Media Coverage, Politics, Spring 2017 Articles, Trump

Critical Media Coverage of Trump Elicits Little Sympathy

According to national polling, President Trump receives the lowest job approval rating at this stage of a presidency since modern polling began. His job approval is, on average, below 50%, below the 60% average of past presidents.

Here at State, Trump’s numbers are lower. 16% of undergraduates approve of his job performance and 10% strongly approve, while the majority said they, “strongly disapprove” (55%).

Partisanship always matters for these kinds of evaluations, but its effects are unique to Trump. Nationally, Trump polls about as well with members of his party as past incoming Presidents, but he fails to win much if any Democrats support. Here at State, 97% of Democrats say they disapprove of how Trump is handling his job as president. Meanwhile, 69% of Republicans approve, which is below normal levels of in-party support.

A Hostile Media?

His supporters at State are few, and the plurality of students think news media have covered him fairly despite its overwhelmingly negative tone. Over the past month, President Trump has been calling out various news sources that have reported negative news about him, often about Russia, tweeting that they are “fake news” (you can look up how often he uses the phrase, “fake news” in his twitter account using this tool). While a slightly higher percentage say the media has been too tough on Trump than approved of his job performance (29% vs 26%).

Some Republican students at N.C. State did not support Trump when he was running for the Republican nomination. Many were even outspoken about it during the election saying, “Never Trump.” It is therefore understandable why his support is somewhat low among Republicans at 70%. While Republican students may not fully support Trump, there is still a view among party members that the media tends to be left-leaning and therefore treating him too harshly. Like his job approval, 70% of Republicans say the media has been too harsh.

Conversely, Democrats exhibit no real slippage at the extremes, as just 4% say the media has been too tough on Trump. Interestingly, however, about the same percentage of Democrats say the media hasn’t been tough enough (47%) as “about right” (49%). Republicans do not match that assessment.  2% think the media has been soft on Trump and 29% said it has been fair. Independents, as to be expected, are split somewhere in between what Democrats and Republicans think.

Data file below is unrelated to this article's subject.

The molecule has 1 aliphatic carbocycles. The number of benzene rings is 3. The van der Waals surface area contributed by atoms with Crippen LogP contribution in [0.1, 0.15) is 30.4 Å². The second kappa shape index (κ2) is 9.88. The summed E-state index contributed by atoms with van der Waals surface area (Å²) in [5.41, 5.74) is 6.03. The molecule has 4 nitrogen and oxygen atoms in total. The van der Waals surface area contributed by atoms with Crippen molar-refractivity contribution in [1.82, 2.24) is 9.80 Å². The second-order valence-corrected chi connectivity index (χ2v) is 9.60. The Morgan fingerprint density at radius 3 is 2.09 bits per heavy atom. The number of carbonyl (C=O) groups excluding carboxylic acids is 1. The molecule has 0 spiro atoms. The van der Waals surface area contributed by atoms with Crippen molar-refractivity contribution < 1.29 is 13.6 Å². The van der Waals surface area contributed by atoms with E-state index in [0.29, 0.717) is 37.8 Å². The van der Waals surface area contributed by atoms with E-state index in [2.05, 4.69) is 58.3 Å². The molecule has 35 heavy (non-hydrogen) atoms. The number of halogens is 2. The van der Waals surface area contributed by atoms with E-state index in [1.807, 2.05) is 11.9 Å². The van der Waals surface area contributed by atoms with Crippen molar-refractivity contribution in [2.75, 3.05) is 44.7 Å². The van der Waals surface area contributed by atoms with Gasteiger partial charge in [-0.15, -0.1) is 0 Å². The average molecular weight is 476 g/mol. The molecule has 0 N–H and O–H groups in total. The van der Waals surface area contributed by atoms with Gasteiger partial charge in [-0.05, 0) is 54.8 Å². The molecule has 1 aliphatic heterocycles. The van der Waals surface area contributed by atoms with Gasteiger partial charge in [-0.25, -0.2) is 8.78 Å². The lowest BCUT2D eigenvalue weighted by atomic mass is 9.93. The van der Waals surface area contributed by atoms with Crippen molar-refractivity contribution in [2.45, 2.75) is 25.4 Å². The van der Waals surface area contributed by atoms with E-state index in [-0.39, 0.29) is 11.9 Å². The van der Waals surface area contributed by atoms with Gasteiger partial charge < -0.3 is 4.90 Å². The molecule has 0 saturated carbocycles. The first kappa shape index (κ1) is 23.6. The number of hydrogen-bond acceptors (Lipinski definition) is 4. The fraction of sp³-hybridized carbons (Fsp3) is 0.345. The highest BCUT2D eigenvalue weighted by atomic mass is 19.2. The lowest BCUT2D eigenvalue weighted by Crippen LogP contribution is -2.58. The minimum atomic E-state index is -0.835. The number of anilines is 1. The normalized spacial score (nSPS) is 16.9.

A Toplines report for all survey questions, and results, is available here: Big Poll Spring 2017 Toplines

NOTE ON METHODOLOGY: This semesters’ “Big Poll” took place February 14-18, 2017. The survey was administered over the internet to a random sample of 4,500 NCSU undergraduates and 876 completed the survey, generating a 19.5% response rate. Assuming a 50-50 division in opinion calculated at a 95 percent confidence level, the margin of sampling error for this survey is +/-3.25% when questions were answered by the full sample; sampling error increases for estimates when three or more choices were offered, when fewer respondents were asked a version of a question, or when analyzing the opinions of sub-groups, such as when looking just at how females responded to a question.

In addition to sampling error, other forms of non-sampling error occur in surveys, such as confusion about question wording or the order of questions, and non-response bias (low response rates), but these types of error are not precisely quantifiable. We do not apply post-stratification sample weights for the slight demographic imbalance in gender because weighting the data would not have noticeable effects on the results.



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